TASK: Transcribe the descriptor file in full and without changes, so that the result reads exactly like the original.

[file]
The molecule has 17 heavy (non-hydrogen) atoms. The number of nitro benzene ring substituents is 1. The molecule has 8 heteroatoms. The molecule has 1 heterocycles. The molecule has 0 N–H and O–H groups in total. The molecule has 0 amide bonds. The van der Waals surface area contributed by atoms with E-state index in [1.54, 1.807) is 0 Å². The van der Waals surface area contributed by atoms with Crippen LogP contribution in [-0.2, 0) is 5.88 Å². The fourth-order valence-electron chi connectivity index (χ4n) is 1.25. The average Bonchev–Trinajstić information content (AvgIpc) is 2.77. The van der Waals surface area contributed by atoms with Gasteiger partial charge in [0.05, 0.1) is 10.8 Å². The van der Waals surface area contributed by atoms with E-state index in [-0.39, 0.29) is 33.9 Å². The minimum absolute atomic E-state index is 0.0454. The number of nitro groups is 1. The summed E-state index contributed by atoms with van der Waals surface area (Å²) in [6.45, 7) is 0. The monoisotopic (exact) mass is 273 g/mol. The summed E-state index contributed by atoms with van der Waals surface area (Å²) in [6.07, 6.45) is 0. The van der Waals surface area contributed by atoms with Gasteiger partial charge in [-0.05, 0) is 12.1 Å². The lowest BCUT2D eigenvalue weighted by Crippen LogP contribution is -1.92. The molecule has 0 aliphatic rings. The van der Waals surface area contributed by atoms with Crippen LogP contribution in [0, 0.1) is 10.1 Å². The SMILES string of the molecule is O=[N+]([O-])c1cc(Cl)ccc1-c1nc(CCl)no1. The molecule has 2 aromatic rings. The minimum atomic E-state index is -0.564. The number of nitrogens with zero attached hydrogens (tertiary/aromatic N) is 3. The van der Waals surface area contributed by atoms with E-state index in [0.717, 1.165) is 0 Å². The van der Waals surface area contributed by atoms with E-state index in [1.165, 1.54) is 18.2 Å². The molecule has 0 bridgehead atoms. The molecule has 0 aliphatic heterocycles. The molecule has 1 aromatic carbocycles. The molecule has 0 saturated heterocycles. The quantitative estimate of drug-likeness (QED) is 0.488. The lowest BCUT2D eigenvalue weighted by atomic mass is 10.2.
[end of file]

The molecule has 17 heavy (non-hydrogen) atoms. The number of nitro benzene ring substituents is 1. The molecule has 8 heteroatoms. The molecule has 1 heterocycles. The molecule has 0 N–H and O–H groups in total. The molecule has 0 amide bonds. The van der Waals surface area contributed by atoms with E-state index in [1.54, 1.807) is 0 Å². The van der Waals surface area contributed by atoms with Crippen LogP contribution in [-0.2, 0) is 5.88 Å². The fourth-order valence-electron chi connectivity index (χ4n) is 1.25. The average Bonchev–Trinajstić information content (AvgIpc) is 2.77. The van der Waals surface area contributed by atoms with Gasteiger partial charge in [0.05, 0.1) is 10.8 Å². The van der Waals surface area contributed by atoms with E-state index in [-0.39, 0.29) is 33.9 Å². The minimum absolute atomic E-state index is 0.0454. The number of nitro groups is 1. The summed E-state index contributed by atoms with van der Waals surface area (Å²) in [6.45, 7) is 0. The monoisotopic (exact) mass is 273 g/mol. The summed E-state index contributed by atoms with van der Waals surface area (Å²) in [6.07, 6.45) is 0. The van der Waals surface area contributed by atoms with Gasteiger partial charge in [-0.05, 0) is 12.1 Å². The lowest BCUT2D eigenvalue weighted by Crippen LogP contribution is -1.92. The molecule has 0 aliphatic rings. The van der Waals surface area contributed by atoms with Crippen LogP contribution in [0, 0.1) is 10.1 Å². The SMILES string of the molecule is O=[N+]([O-])c1cc(Cl)ccc1-c1nc(CCl)no1. The molecule has 2 aromatic rings. The minimum atomic E-state index is -0.564. The number of nitrogens with zero attached hydrogens (tertiary/aromatic N) is 3. The van der Waals surface area contributed by atoms with E-state index in [0.717, 1.165) is 0 Å². The van der Waals surface area contributed by atoms with E-state index in [1.165, 1.54) is 18.2 Å². The molecule has 0 bridgehead atoms. The molecule has 0 aliphatic heterocycles. The molecule has 1 aromatic carbocycles. The molecule has 0 saturated heterocycles. The quantitative estimate of drug-likeness (QED) is 0.488. The lowest BCUT2D eigenvalue weighted by atomic mass is 10.2.